MOSCOW (Reuters) - A Russian court jailed Kremlin critic Alexei Navalny on Tuesday, ignoring the West in a ruling the opposition politician blamed on President Vladimir Putin’s personal hatred and fear of him.
The Moscow court handed Navalny a three-and-a-half-year sentence, but his lawyer said the anti-corruption blogger would actually serve two years and eight months in jail because of time already spent under house arrest.
His lawyers said they would appeal.
The decision, which followed nationwide protests calling for Navalny’s release, will further strain relations with the West, which is considering imposing sanctions on Russia over its handling of the case.
The United States, Britain, Germany and the EU urged Moscow to immediately free Navalny, with U.S. Secretary of State Antony Blinken saying Washington would coordinate closely with allies to hold Russia accountable.
Russia is already under numerous Western sanctions however, and analysts say the West’s options for more pressure are limited. A Navalny ally had urged the West before the hearing to hit Putin’s inner circle with personal sanctions.
Russia has suggested that Navalny is a CIA asset, a charge he rejects, and has told the West to stay out of its domestic affairs.
Navalny, one of Putin’s most prominent critics, was arrested on Jan. 17 for alleged parole violations after returning from Germany where he had been recovering from being poisoned with a military-grade nerve agent.
Navalny said Russian state security agents had put the poison in his underpants, something the Kremlin denied. He used Tuesday’s hearing to try to frame Putin’s place in history.
“(Putin’s) only method is killing people. However much he pretends to be a great geo-politician, he’ll go down in history as a poisoner. There was Alexander the Liberator, Yaroslav the Wise, and Putin the Underwear Poisoner,” said Navalny.
His supporters, on hearing the ruling, encouraged people to gather in central Moscow though riot police had already taken up position. The Moscow metro shut down three central stations.
Reuters reporters saw hundreds of protesters and the police detain some of them violently. Some of them chanted, “Putin is a thief!” and “Putin is a poisoner!”
Outside the court earlier on Tuesday, Reuters reporters saw riot police detain around 70 of Navalny’s supporters. The OVD-Info monitoring group later reported 1,408 arrests nationwide, over 1,000 of those in Moscow.
After his arrest, Navalny released a YouTube video making allegations about Putin’s wealth that was viewed over 100 million times. The Kremlin said it was false.
Tuesday’s hearing focused on Navalny’s alleged parole violations over a suspended sentence in a 2014 embezzlement case Navalny says was trumped up.
Navalny, in a fiery speech to the court, alleged he was going to be jailed because of Putin’s concerns about him as a political rival, a suggestion the Kremlin has laughed off, referring to Navalny as a marginal figure without wide popular support.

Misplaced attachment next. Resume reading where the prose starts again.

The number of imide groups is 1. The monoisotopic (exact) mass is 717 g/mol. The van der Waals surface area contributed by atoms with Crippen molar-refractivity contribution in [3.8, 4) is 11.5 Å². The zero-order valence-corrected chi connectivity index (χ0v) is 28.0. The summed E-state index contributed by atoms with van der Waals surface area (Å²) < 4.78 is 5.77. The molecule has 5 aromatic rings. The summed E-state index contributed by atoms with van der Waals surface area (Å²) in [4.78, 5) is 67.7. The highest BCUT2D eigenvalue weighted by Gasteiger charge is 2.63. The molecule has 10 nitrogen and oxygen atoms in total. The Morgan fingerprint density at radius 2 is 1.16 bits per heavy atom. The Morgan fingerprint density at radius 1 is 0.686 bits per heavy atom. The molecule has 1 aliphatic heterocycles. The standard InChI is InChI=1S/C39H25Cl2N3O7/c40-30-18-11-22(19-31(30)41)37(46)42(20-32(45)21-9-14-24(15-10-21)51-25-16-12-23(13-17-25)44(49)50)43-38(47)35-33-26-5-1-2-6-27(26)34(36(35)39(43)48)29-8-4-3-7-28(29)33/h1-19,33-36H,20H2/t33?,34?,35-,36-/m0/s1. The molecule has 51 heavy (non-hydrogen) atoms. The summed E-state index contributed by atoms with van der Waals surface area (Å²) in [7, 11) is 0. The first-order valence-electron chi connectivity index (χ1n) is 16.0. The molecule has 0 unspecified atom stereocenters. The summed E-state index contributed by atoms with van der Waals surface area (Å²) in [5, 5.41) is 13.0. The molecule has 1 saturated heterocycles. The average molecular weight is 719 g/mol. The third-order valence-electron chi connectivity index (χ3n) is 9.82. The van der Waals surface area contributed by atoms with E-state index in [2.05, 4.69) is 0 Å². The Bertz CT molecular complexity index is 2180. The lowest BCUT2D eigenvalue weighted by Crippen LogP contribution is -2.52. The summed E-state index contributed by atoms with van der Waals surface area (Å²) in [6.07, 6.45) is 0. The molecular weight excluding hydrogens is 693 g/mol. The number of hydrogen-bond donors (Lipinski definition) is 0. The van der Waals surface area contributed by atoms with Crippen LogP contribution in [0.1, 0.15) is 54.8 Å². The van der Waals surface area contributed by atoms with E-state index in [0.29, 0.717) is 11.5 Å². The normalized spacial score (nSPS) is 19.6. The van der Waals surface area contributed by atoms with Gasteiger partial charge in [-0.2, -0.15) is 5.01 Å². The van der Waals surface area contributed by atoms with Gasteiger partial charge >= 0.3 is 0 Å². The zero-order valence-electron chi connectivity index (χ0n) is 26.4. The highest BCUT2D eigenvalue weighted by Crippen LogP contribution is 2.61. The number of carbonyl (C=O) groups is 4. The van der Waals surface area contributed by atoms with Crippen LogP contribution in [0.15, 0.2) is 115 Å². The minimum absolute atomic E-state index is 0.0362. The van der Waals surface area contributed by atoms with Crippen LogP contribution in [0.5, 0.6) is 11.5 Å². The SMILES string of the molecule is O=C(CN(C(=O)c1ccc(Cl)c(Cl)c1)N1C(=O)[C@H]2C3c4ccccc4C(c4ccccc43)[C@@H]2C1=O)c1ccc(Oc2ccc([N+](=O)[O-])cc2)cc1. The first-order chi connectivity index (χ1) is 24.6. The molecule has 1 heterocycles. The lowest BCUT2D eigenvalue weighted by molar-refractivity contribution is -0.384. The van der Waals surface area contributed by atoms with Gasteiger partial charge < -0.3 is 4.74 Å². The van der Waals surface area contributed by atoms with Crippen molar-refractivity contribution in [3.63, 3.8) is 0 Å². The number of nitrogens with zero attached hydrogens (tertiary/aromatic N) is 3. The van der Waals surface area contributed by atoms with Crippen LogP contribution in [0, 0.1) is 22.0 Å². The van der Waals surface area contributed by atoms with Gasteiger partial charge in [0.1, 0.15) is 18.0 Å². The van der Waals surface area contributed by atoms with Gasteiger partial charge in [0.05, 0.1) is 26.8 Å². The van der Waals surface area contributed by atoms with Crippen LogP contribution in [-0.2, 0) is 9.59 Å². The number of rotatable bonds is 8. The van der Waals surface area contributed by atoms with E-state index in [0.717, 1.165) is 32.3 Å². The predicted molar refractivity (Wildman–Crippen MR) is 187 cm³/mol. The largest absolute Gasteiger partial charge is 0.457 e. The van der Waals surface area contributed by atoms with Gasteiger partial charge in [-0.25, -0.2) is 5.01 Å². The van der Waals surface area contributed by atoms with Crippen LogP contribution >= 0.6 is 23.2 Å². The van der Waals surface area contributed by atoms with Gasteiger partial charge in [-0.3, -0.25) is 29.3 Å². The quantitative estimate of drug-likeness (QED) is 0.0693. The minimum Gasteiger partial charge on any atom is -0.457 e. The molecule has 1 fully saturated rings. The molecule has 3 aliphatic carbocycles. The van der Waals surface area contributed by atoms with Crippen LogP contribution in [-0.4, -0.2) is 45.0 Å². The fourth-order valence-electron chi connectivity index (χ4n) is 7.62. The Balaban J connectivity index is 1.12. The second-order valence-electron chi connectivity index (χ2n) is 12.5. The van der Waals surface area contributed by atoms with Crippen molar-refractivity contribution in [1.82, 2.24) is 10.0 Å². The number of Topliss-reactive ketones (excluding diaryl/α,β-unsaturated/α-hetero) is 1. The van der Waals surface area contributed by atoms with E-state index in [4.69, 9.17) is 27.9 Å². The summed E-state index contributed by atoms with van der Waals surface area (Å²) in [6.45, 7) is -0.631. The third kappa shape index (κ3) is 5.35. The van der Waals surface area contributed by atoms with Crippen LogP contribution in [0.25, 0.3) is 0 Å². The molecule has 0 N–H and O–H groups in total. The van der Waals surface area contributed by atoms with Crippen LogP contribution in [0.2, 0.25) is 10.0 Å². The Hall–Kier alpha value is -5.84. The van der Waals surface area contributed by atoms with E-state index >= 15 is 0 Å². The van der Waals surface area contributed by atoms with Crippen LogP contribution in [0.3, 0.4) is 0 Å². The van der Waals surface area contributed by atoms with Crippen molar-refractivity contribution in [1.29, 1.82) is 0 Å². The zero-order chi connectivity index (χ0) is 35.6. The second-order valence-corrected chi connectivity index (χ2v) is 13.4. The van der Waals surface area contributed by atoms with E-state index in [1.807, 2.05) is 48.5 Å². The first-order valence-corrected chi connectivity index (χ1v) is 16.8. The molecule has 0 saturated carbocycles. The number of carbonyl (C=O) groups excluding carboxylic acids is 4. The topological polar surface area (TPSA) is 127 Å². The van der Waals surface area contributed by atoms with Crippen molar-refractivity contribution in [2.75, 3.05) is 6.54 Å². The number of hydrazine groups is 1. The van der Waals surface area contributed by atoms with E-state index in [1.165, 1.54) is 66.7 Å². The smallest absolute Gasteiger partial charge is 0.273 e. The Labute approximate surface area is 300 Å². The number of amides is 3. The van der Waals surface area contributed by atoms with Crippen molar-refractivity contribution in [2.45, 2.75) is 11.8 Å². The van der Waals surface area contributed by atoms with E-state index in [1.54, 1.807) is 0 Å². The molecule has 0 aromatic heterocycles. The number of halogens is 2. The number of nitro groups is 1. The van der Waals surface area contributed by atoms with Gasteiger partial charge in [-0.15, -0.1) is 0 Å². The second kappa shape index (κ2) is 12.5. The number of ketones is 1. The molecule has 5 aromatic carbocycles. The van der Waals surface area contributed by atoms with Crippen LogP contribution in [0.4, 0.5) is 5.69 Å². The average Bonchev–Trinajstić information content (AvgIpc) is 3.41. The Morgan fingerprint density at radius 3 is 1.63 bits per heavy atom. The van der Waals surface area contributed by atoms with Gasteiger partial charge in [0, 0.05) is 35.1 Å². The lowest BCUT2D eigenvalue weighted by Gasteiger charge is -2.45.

Putin, 68, has dominated Russian politics since 2000 and could rule until 2036 under constitutional changes approved in a referendum last year.
“Someone did not want me to take a single step on my country’s territory as a free man. And we know who and we know why - the hatred and fear of one man, living in a bunker, whom I offended by surviving when he tried to have me killed,” Navalny, 44, told the court from inside a glass cage.
After the verdict was read out, Yulia, his wife, removed the mask she was wearing because of the coronavirus pandemic and waved to her husband before giving him a shrug. Navalny shouted: “Don’t worry. Everything will be ok.”
Putin, who the Kremlin said was not following the Navalny hearing because he was busy with affairs of state, said in December that reports the Russian state had poisoned Navalny were part of a U.S.-backed plot to try to discredit him.
Putin said Moscow would have finished the job if it had wanted Navalny dead.
Tuesday’s hearing was the result of a request from Moscow’s state prison authority which has accused Navalny of violating the terms of a suspended three-and-a-half-year prison sentence for embezzlement.
Navalny said the conviction, which was criticised by the European Court of Human Rights at the time, was politically motivated.
A prison service representative told the court that Navalny had violated public order many times since being handed the suspended sentence and had systematically failed to report in.
Navalny told the court he had been unable to report to the prison service at the end of last year because he was recovering in Germany from being poisoned. The prison service said its complaints pre-dated his poisoning and that Navalny had in any case been well enough to meet journalists after being discharged from a Berlin hospital in September.
Navalny, already serving a 30-day detention sentence in connection with the same case, told the court: “On what grounds are you saying you didn’t know where I was? You’re misleading the court”.
Supporters have staged two straight weekends of nationwide protests demanding he be freed, despite a massive show of police force, the threat of arrest, bitter cold and the pandemic.
While the trigger for those protests was Navalny’s arrest, some protesters say they have also taken to the streets to vent their frustration over declining living standards.
Additional reporting by Gleb Stolyarov, Polina Nikolskaya, Gabrielle Tétrault-Farber, Tom Balmforth, Maxim Rodionov, Polina Devitt and Anton Zverev; Writing by Tom Balmforth/Andrew Osborn; Editing by Giles Elgood and Howard Goller
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